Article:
We asked ourselves, “What is the one thing that we can do now to have the largest positive impact on cash flow?”
We looked briefly at each item that makes up income. And we reviewed the monthly expenses.
For us, the greatest potential was found in filling vacant units.
So we engaged a turn crew to come in and prepare the units for new residents. The turn crew would replace carpet and flooring as needed, paint, and replace cabinets and appliances where appropriate.
Then we had vacant units which were ready to occupy. But the number of qualified applicants was less than the number of units available.
We went back to the same question as before, “What is the one thing that we can do now to have the largest positive impact on cash flow?”, and the answer was the same: Filling vacant units. So now the units were ready but we needed qualified applicants.
We asked, “What can we do today that will bring us more qualified applicants?”.
Our property manager was already promoting the available apartments.
This led to the primary lesson from the other book, ask who, not how.
Who does the best job of advertising apartments for rent? Is it a property manager who has several tasks, including advertising? Or is there a company that does it exceptionally well?
Where do people turn to when looking for an apartment to rent?
A quick Google search confirmed our suspicions. Apartments.com.
After a couple of conversations it was clear that it would be worth the expense to see what kind of results we could get with Apartments.com. They are marketing experts and seem to know the local rental market.
After only one month we were impressed with the results. Our rental inquiries increased six-fold. That not only serves to fill vacant units, but we can be more selective in who we accept. We can choose the best applicants, not merely those who barely meet our criteria.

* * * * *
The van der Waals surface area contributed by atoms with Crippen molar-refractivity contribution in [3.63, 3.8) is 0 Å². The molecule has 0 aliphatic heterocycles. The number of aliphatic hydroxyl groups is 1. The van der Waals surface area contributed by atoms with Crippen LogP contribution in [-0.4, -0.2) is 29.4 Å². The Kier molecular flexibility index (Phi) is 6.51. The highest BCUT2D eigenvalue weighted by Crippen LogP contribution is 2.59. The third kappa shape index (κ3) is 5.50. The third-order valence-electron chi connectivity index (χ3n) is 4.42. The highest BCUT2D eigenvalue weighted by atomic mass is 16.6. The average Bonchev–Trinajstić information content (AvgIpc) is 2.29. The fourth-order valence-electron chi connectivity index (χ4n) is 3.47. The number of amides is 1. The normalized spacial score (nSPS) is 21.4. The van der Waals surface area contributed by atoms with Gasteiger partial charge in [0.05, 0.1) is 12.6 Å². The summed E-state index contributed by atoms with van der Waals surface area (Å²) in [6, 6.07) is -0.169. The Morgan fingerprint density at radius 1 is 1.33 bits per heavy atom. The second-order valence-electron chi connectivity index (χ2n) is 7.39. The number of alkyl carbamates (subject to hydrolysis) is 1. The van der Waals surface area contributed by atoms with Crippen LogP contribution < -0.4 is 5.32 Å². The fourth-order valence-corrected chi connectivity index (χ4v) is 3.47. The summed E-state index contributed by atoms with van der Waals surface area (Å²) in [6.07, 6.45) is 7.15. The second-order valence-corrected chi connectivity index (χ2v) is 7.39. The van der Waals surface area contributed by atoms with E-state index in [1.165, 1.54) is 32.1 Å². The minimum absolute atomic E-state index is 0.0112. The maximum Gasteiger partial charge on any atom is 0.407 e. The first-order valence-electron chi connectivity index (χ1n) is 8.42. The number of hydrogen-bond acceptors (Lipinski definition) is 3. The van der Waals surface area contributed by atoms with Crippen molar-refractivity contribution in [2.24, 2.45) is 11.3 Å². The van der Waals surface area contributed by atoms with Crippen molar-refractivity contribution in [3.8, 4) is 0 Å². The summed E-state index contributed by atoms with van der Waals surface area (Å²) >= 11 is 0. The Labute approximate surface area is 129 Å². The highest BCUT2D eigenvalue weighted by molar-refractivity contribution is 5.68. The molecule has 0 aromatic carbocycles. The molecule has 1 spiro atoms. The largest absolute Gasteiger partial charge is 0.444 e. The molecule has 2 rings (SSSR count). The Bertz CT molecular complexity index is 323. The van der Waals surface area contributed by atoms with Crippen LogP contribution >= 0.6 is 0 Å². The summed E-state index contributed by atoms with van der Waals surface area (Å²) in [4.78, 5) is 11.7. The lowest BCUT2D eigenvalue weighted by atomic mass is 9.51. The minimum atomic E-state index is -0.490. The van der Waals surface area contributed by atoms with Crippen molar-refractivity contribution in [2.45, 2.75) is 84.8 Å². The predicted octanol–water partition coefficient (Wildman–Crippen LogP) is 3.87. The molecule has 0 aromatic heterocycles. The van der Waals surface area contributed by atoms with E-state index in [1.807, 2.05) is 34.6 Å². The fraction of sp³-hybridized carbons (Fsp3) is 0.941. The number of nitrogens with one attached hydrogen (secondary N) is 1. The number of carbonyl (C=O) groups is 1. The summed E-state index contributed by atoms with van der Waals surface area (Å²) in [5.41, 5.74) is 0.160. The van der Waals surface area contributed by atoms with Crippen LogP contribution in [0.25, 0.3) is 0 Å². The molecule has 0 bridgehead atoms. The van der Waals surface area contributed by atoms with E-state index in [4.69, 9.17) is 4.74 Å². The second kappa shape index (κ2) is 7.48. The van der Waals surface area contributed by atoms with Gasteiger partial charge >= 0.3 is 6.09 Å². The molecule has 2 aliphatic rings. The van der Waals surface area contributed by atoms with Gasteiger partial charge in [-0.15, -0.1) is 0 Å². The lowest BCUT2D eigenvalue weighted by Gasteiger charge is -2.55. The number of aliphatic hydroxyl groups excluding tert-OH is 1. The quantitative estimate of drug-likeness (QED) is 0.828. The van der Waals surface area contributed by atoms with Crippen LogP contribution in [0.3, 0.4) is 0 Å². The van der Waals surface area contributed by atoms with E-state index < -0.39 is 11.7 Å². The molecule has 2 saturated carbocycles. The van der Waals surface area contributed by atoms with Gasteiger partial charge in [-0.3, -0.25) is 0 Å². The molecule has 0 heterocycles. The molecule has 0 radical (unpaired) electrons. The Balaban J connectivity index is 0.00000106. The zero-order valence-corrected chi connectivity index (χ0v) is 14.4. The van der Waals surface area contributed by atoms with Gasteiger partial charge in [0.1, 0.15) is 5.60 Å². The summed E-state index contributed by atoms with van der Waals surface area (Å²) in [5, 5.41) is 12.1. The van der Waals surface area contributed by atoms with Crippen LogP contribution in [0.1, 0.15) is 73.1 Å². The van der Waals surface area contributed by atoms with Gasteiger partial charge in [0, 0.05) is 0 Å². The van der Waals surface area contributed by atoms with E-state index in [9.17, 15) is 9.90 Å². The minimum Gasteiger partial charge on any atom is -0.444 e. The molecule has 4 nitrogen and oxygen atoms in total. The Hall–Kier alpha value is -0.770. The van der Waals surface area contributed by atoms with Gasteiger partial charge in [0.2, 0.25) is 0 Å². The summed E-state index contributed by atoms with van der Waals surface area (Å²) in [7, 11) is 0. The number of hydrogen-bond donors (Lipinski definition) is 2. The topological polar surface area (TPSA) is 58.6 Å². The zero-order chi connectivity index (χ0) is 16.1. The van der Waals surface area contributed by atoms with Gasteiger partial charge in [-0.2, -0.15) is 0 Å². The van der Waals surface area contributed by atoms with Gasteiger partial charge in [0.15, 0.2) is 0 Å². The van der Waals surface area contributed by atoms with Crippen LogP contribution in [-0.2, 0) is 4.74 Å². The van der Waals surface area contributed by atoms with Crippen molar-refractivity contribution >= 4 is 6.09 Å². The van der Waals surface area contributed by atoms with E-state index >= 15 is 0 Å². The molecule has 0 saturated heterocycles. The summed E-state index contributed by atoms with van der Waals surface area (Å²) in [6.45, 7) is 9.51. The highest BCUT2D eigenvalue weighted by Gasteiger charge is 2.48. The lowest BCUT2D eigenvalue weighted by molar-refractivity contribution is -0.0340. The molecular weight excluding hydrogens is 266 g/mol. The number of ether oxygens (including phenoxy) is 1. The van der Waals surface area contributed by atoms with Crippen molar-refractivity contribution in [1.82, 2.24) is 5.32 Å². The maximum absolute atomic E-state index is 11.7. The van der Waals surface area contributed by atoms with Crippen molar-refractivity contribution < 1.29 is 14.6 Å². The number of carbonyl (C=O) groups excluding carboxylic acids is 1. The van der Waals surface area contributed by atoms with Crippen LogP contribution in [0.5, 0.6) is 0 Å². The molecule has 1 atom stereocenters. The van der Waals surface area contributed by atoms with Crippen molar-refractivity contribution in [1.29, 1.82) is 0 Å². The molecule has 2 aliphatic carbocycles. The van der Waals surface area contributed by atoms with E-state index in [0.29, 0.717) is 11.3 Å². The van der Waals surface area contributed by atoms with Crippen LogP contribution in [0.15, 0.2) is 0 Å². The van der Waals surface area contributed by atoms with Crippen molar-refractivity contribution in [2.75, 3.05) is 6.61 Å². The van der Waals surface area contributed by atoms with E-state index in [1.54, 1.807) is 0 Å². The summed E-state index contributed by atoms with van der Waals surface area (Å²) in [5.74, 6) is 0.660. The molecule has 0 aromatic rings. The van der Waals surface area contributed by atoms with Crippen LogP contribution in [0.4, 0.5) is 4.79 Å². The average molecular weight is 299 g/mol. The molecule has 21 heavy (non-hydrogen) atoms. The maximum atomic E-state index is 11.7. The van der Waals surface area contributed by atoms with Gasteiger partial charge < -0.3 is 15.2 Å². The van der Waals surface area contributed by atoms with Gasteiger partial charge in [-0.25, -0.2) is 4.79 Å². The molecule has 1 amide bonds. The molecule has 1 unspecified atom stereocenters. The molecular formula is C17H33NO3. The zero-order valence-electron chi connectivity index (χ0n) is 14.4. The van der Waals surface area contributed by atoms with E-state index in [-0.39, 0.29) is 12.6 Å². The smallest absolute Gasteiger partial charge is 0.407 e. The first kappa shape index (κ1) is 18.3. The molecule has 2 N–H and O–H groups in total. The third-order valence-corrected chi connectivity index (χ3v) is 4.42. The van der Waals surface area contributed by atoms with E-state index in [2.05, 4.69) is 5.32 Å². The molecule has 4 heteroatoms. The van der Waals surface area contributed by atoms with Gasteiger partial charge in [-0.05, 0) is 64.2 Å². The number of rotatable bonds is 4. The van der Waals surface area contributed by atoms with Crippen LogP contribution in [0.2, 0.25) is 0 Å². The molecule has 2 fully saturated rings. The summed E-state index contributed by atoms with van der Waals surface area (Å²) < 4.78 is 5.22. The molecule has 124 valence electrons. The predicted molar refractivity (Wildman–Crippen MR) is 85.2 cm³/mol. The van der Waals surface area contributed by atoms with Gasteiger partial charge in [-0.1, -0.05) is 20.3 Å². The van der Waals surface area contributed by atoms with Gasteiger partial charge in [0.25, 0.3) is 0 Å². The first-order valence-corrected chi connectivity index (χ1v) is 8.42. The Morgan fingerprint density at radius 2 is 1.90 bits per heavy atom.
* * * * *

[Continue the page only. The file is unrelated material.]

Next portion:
Is that the answer for every apartment complex? Not necessarily.
So let’s go back to the question, “What is the one thing that can I do today that will have the maximum impact on cash flow?”
This time it might be helping residents apply for rental assistance. Or increase rents if they are below market.
Real estate is a complex investment. There are many opportunities for increasing revenue and reducing expenses. Finding the one thing that maximizes cash flow is a moving target. At one time it can be reducing vacancies, at another it time it may be increasing rents. Once we determine what that one thing is, we implement a plan and evaluate it. Then ask the question again to see what comes next.
LET’S GET TO KNOW EACH OTHER BETTER.
Attune Investments provides a better return for our investors. And we make a positive impact in people’s lives and in our world.
If you want to learn more about how others are investing with us then we invite you to join our club and request a conversation with us. See below.
We have a meetup group called Strategic Multifamily Connections. We meet once a month on the 3rd Wednesday, from 12:00 noon – 1:00 p.m. (Eastern) on Zoom. If you would like to receive the zoom links, click on: MEETUP ZOOM LINKS SIGN UP
Through the power of a syndication partnership with other investors like you, working with managing partners who are experienced in managing apartment complexes, you can own multifamily assets.
Or you can choose to loan money, get in with a clear return, and get out earlier.
If you haven’t already subscribed to our BLOG, you can increase your knowledge and comfort with this asset class by subscribing now. It’s free. We publish an article every week. SUBSCRIBE HERE And take one more step. Become a member of our ATTUNE INVESTORS CLUB in which you have more personal access to us. JOIN HERE
Mike is a retired aerospace engineer with a passion for real estate investing and teaching financial literacy. He lives with his wife in Daytona Beach, Florida.